Crowning a career spanning over 30 years, in 2005 Toots Hibbert was awarded a Grammy for his latest album 'True Love'. We found the Jamaican superstar relaxing backstage after his performance at the Reggae Sundance festival and talked to him about reggae, soul and the importance of awards.
Toots, you're the man that introduced the world to the word "reggae" with your song 'Do The Reggay'.
Toots Hibbert: "Yes, that's true. Before that tune the music really didn't have a name. That word just came to me; I never planned it or anything. I was just writing a song. In Jamaica there was a slang word we used, "streggae", to describe someone who wasn't dressed too nicely, but I'm still doubtful if there's a connection."
You're also known as the man that fused reggae and soul. Was that something you set out to do or simply an evolution in your music?
Toots Hibbert: "That's my talent. My voice is very flexible, so I can do almost anything I want with it. I can do country and I started out doing gospel. Music is in me and I deliver it from a lot of different angles! I'm an R&B singer, I'm a reggae singer, I'm a gospel singer, and I'm a country singer..."
Let's talk a bit about that country part then. On your last album, 'True Love', you do a lot of duets and some of them are with well-known country artists like Willie Nelson and Bonnie Riatt. Did you choose to do these duets with them yourself and do you listen to their music?
Toots Hibbert: "Yeah! I chose them because they are my fans and I am theirs. Everybody, like my manager and V2 records, was very excited to do it, and in the end the album won a Grammy!"
Tell us what that felt like. After all these years you finally got rewarded with a Grammy.
Toots Hibbert: "It felt like nothing! It's just another thing. I had a lot of number one records in Jamaica and even in the rest of the world, from the time when I was only 15 or 16 years old. For them to recognize me only now is a shame, so I didn't boast about it. It's good to receive, to show people I'm worth more, but I don't worry about these kinds of things. My real reward is God. An award is no reward, God is! He allows you to clear your spirit, clear up your mind and do good; that is much better than a Grammy. A Grammy is nice to put on a shelf so you can show it to your grandchildren, but I don't like to boast. You won't hear me say: "Hey look at that! Only I could get that!". It's just what it is."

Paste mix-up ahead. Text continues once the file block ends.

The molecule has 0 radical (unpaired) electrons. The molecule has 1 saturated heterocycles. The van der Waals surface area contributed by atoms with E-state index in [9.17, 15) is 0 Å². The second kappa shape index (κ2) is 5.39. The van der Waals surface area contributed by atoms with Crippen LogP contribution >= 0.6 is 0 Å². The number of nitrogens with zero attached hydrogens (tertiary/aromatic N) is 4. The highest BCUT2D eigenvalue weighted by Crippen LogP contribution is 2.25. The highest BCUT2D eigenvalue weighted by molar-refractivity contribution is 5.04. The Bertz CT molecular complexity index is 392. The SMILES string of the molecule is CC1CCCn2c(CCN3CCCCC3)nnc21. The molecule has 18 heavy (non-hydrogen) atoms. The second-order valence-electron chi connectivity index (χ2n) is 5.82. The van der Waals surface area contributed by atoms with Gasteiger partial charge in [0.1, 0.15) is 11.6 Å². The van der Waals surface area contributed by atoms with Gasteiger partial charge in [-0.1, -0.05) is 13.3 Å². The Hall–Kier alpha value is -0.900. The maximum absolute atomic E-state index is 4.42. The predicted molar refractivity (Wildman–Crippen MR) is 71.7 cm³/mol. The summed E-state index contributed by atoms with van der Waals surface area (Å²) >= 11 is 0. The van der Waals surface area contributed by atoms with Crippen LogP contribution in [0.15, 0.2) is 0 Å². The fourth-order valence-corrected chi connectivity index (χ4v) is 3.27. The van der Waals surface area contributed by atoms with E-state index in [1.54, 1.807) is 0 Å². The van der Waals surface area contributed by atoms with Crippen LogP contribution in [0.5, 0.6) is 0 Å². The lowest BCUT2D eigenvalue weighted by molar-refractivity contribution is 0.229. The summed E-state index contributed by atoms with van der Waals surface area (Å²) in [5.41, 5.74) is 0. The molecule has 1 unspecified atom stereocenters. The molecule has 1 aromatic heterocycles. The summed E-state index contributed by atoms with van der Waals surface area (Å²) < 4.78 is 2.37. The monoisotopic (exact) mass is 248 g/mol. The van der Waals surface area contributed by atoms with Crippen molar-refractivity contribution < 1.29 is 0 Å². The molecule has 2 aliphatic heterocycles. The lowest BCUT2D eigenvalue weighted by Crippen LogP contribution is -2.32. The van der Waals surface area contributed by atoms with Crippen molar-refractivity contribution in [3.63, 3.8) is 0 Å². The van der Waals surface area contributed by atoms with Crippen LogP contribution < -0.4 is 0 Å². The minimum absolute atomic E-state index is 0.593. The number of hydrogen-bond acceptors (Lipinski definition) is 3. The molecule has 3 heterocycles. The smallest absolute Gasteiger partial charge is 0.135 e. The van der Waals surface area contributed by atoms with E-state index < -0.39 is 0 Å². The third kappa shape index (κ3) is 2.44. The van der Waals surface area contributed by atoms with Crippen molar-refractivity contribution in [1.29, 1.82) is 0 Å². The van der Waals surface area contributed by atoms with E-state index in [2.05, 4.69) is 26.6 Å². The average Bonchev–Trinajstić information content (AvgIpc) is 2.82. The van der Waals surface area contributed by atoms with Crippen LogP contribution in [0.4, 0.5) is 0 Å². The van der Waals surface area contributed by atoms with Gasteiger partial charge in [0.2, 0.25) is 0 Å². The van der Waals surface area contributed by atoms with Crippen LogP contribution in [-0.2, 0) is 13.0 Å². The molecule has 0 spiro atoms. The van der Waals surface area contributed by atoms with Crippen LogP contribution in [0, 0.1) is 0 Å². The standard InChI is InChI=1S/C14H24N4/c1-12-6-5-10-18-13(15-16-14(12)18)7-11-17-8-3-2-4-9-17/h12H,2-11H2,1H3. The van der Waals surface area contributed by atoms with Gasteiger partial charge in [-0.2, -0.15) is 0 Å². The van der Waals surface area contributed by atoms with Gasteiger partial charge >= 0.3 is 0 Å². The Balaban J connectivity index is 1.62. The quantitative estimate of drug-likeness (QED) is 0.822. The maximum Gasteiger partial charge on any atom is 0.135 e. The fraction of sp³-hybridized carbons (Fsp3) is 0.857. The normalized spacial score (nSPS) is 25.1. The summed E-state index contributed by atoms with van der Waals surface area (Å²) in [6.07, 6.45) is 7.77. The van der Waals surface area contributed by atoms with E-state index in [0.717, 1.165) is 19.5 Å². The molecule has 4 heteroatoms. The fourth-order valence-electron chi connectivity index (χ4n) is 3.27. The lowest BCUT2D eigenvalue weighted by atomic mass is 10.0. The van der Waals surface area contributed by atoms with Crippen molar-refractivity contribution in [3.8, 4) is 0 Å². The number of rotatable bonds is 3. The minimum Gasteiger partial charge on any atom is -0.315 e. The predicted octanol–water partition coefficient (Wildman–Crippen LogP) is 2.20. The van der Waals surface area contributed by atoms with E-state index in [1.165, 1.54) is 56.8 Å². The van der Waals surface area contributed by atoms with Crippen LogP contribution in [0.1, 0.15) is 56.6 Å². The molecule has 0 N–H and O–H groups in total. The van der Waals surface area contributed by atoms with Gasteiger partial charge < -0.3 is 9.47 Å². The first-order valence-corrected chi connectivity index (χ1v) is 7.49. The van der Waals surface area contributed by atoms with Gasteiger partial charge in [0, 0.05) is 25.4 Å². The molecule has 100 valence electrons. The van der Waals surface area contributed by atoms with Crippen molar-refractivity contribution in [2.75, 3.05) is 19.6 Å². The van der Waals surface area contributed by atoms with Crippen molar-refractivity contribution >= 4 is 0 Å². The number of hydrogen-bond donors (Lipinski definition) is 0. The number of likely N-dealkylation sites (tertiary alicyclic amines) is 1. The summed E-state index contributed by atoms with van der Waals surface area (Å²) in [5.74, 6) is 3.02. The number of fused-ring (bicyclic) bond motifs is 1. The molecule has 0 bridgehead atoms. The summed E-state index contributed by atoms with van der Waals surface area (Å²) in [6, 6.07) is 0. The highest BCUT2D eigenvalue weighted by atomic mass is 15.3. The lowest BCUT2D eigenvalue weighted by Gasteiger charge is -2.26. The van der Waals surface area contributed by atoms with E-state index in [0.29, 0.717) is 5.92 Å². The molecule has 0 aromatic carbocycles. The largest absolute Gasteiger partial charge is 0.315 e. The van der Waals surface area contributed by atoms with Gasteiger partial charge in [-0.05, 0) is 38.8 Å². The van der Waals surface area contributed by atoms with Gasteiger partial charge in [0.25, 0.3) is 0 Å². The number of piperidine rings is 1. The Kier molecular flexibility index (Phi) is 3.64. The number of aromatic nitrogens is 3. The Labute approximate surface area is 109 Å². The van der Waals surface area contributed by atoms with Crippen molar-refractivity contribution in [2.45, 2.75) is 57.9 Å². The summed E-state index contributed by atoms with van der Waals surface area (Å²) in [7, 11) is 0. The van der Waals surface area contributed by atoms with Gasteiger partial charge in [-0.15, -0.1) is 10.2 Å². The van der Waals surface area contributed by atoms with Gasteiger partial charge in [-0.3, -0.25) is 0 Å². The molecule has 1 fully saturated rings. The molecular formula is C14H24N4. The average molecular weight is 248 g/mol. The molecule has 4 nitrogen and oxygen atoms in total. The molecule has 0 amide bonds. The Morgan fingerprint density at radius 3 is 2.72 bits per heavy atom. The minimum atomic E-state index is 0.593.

We also have to talk about that other big hit '54-46 That's My Number'.
Toots Hibbert: "We shouldn't really have to do that!"
Well, could you tell the story behind it one more time, for those that haven't heard it yet?
Toots Hibbert: "It's the last time I'm going to tell it then, because it's not a good thing to talk about people who do bad things. There were some people who were jealous about the way I was coming up in ska music, about the way my career was going. They tried to frame me for possession of ganja, when I wasn't even smoking yet at that time! So I wrote a song about it, also to let people know I could write songs. I sung about it to let people know how innocent I was (starts singing): "Do you believe I would take sensi with me and give it to the policemen? I wouldn't do that! No, no, no, I wouldn't do that! And if I did that I would say so! ...". That became a hit all over the world."
Alright Toots, I want to thank you for taking out the time to do this.
Toots Hibbert: "Yeah man! It's a pleasure to do this for you because you're a cool guy."
Toots Hibbert: "Rastafari man!